Call of Duty 3 Review

The venerable Call of Duty series is one of the many (read: way too many) World War II simulators that actually surprised me with its frantic gun-play, scripted and unscripted events and pure hyperactive mayhem that seemed to best capture the feeling of being in a full-blow war. Obviously, the series has become incredibly popular. This latest iteration takes place in 1944 where you’ll take on the roles of different soldiers from America, Britain, Poland and Canada. While the story is somewhat weak and the previous games have pretty much covered this territory in full, it’s still a hell of a ride.

One of the first things that will jump out at you when you first run CoD3 is the awesome graphics, and it only gets better –this is truly the look of next-gen. From the fantastic character models to the rich landscapes and run-down buildings, every bit of grass, dirt and brick is unbelievably detailed. When you use the iron-sights of every perfectly modeled weapon, you will actually see depth-of-field focus on the object you are focusing on. This means that if you are pointed at a wall, the engine will simulate human vision and blur the area beyond the wall because you are focusing on what you’re looking at. It’s a subtle effect, but strikingly effective at adding to the realism. There are also a number of impressive fires and explosions running throughout the lengthy campaigns.

Graphics, however, aren’t everything — even if they are terrific. It comes down to the gameplay, the story and most importantly, is it FUN? Well, yes, it is. However, being the third title in this series has its drawbacks. If you’ve played the first 2 games you will immediately feel like you’re in familiar territory — very familiar territory. While sprucing up the look of the game and tacking on a plot that is ultimately unnecessary, they neglected to really…change anything. The missions and environments and battles all look roughly the same. I swear, I saw the same trench levels and house levels almost to the exact detail in CoD2. Some things are definitely different, but in the department of the weapons, level design and combat you would simply not notice the difference if it weren’t for the enhanced graphics. This kind of sloppy indifference in a sequel is usually unforgivable. However, CoD gets off the hook because their formula is really fun already; it doesn’t need a huge change.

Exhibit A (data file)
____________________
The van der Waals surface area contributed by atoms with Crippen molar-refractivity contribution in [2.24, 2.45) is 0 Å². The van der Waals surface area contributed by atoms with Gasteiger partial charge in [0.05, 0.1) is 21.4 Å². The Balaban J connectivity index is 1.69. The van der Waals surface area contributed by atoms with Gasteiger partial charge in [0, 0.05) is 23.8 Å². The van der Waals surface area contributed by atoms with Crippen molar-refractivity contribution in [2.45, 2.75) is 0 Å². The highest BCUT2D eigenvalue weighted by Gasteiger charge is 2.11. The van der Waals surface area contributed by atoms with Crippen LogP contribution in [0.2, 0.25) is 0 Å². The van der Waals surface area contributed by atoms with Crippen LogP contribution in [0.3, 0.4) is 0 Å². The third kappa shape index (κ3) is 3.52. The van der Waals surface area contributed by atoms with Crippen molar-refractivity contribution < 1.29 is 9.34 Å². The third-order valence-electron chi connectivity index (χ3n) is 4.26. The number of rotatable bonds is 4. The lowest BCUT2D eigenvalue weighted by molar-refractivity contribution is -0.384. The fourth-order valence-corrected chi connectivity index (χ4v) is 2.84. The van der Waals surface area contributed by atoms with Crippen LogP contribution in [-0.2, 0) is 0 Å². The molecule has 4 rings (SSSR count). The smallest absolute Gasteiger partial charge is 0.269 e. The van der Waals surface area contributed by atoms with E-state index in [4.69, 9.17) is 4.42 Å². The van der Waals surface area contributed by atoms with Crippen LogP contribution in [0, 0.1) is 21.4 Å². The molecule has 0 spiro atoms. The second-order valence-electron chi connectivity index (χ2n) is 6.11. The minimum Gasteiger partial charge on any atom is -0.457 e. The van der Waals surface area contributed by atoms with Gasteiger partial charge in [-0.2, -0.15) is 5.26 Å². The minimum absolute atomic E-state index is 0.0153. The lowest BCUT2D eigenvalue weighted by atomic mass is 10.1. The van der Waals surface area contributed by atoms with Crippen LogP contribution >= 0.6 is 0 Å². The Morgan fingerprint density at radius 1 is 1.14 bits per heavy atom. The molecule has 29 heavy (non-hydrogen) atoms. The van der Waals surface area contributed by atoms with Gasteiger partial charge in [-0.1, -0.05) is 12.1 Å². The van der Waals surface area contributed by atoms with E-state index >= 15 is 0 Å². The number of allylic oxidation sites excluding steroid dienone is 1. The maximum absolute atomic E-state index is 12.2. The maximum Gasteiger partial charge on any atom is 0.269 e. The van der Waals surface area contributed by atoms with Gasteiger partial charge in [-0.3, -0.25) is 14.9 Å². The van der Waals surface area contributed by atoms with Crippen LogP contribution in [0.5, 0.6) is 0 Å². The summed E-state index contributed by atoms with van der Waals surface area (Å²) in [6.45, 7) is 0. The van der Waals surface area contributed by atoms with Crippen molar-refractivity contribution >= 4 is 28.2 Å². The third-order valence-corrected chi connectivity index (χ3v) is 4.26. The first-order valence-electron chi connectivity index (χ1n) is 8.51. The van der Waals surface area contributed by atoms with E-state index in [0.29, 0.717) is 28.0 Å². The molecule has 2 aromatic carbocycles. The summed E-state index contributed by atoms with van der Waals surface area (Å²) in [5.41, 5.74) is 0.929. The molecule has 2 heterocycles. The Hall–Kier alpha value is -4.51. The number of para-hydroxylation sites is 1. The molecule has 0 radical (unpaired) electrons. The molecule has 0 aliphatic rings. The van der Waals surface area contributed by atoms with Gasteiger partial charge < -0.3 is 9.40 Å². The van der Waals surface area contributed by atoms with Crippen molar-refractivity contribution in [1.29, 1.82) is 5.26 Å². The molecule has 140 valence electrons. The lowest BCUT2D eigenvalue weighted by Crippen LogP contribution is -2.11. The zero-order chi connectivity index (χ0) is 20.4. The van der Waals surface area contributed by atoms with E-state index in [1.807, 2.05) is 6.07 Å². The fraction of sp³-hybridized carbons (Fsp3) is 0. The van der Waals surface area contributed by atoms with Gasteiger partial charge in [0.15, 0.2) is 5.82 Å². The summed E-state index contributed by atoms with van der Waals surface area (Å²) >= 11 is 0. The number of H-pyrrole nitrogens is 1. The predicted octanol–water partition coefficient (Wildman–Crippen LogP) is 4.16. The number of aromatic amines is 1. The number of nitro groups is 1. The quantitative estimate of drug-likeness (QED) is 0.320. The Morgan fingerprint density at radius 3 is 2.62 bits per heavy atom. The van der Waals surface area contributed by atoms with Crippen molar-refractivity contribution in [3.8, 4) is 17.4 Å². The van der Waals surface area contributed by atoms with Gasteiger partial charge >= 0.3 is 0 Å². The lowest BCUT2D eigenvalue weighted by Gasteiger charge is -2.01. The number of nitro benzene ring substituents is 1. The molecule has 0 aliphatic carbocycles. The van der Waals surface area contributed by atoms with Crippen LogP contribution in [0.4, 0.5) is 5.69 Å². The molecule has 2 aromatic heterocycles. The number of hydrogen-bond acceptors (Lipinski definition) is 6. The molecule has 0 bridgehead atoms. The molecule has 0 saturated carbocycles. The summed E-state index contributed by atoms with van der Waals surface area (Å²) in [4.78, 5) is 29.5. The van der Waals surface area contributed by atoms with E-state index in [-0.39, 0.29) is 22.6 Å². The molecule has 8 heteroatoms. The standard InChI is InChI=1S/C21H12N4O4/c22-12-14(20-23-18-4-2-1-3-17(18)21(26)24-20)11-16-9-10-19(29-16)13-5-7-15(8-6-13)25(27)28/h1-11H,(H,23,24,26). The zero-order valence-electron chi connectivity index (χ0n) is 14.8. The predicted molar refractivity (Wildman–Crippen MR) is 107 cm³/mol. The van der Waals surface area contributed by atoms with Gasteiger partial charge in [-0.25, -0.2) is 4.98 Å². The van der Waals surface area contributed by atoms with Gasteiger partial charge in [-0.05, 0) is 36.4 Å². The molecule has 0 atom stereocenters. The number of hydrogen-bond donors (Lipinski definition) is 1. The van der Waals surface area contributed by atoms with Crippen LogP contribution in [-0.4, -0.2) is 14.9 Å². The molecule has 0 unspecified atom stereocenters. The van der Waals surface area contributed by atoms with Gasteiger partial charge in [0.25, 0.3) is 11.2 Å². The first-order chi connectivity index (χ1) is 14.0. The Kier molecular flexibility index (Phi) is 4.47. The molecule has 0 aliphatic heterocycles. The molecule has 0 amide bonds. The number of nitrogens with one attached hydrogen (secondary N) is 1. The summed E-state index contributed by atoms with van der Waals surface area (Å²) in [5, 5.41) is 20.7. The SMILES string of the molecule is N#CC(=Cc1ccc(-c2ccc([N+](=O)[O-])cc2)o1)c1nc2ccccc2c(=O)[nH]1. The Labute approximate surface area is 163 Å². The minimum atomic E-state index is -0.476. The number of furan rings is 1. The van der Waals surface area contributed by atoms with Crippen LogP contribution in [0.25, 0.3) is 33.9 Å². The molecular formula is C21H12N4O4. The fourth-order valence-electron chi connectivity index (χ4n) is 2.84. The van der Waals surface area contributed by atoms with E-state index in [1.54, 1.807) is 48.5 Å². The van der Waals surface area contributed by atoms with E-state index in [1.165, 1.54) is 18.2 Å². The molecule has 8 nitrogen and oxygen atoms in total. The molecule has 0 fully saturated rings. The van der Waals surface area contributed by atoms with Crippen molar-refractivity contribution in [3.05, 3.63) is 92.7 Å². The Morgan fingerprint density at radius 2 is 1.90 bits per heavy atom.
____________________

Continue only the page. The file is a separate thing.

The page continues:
Sound is another area where this game stands out; if you have optical audio out of a full 5.1 system this game will shake your house. The never-ending hail of bullets punctuated with massive concussive explosives both near and far, while the cries of your squad all around you in positional audio is totally immersing. The actual weapons themselves all have satisfying bangs, and the voice acting is none too shabby, either. You get a bevy of accented soldiers with French, American and British accents, and all are handled relatively well with nothing to shake the illusion.